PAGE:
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How safe is safer sex? High levels of HSV-1 and HSV-2 in female sex workers in London

Published online by Cambridge University Press:  29 March 2006

J. FOX
Affiliation:
Department of Genitourinary Medicine and Infectious Disease, Imperial College London, UK
G. P. TAYLOR
Affiliation:
Department of Genitourinary Medicine and Infectious Disease, Imperial College London, UK
S. DAY
Affiliation:
Department of Anthropology, Goldsmith's College, University of London, UK
J. PARRY
Affiliation:
Sexually Transmitted and Bloodborne Virus Laboratory, Health Protection Agency, London, UK
H. WARD
Affiliation:
Department of Infectious Disease Epidemiology, Imperial College London, UK
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Abstract

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Female sex workers in Europe have low levels of sexually transmitted infections, attributable to condom use. The aim of this paper is to describe the seroepidemiology of HSV-1 and HSV-2 in female sex workers in London by using a 15-year prospective study of 453 sex workers. The seroprevalence of HSV-1 was 74·4% and independently associated with birth in a ‘transitional country’ (OR 5·4, 95% CI 1·61–18·20). The seroprevalence of HSV-2 was 60% and declined over time; it was also independently associated with time in sex work (OR 2·12, 95% CI 1·23–3·65) and birth in a ‘developing country’ (OR 2·95, 95% CI 1·34–6·48). We show that a cohort of sex workers with extensive condom use and little known sexually transmitted infection have high levels of HSV-1 and HSV-2 infection, suggesting that condoms may not be universally protective. Sex workers are candidates for HSV vaccine efficacy or intervention studies.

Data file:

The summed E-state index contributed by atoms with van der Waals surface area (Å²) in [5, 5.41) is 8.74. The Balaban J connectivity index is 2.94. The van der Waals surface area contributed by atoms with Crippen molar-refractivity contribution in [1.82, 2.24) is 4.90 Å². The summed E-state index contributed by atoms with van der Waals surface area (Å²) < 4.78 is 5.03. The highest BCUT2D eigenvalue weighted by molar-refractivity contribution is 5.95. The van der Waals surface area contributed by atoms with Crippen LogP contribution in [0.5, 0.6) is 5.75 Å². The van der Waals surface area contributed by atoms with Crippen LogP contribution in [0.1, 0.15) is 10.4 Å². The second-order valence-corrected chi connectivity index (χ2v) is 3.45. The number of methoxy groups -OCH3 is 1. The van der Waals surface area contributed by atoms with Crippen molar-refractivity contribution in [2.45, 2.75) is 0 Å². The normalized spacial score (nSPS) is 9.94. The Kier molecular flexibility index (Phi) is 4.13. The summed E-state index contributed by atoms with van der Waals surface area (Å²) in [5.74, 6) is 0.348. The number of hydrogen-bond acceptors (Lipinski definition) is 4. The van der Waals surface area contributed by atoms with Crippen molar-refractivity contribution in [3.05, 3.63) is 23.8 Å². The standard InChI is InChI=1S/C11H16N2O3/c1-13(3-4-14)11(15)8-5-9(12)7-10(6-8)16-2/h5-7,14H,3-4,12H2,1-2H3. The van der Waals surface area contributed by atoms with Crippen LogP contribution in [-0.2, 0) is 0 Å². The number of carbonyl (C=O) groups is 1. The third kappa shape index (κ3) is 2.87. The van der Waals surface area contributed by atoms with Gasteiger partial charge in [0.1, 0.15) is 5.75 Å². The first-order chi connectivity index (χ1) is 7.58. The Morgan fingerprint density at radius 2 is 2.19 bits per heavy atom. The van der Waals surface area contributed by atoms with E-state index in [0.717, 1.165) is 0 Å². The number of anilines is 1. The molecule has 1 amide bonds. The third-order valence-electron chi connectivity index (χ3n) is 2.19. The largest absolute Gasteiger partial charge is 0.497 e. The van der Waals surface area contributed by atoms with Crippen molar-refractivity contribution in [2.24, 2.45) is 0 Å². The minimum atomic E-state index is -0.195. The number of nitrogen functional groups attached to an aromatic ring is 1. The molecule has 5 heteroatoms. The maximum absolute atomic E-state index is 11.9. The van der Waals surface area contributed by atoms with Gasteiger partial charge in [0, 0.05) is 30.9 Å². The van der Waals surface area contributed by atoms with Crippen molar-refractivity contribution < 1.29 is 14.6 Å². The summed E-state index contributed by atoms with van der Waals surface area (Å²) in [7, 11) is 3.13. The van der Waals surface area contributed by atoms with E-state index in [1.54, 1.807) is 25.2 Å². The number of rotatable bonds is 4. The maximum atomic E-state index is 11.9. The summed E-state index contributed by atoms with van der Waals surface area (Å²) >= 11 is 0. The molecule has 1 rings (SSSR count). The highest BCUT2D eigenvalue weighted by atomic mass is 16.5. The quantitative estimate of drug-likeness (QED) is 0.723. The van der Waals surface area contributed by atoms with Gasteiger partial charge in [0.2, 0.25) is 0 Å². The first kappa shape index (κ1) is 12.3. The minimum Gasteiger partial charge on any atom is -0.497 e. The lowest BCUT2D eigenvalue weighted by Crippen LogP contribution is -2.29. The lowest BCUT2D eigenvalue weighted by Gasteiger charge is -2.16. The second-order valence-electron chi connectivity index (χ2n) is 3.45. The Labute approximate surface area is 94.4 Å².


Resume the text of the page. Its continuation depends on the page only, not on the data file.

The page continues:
Type
Research Article
Copyright
2006 Cambridge University Press
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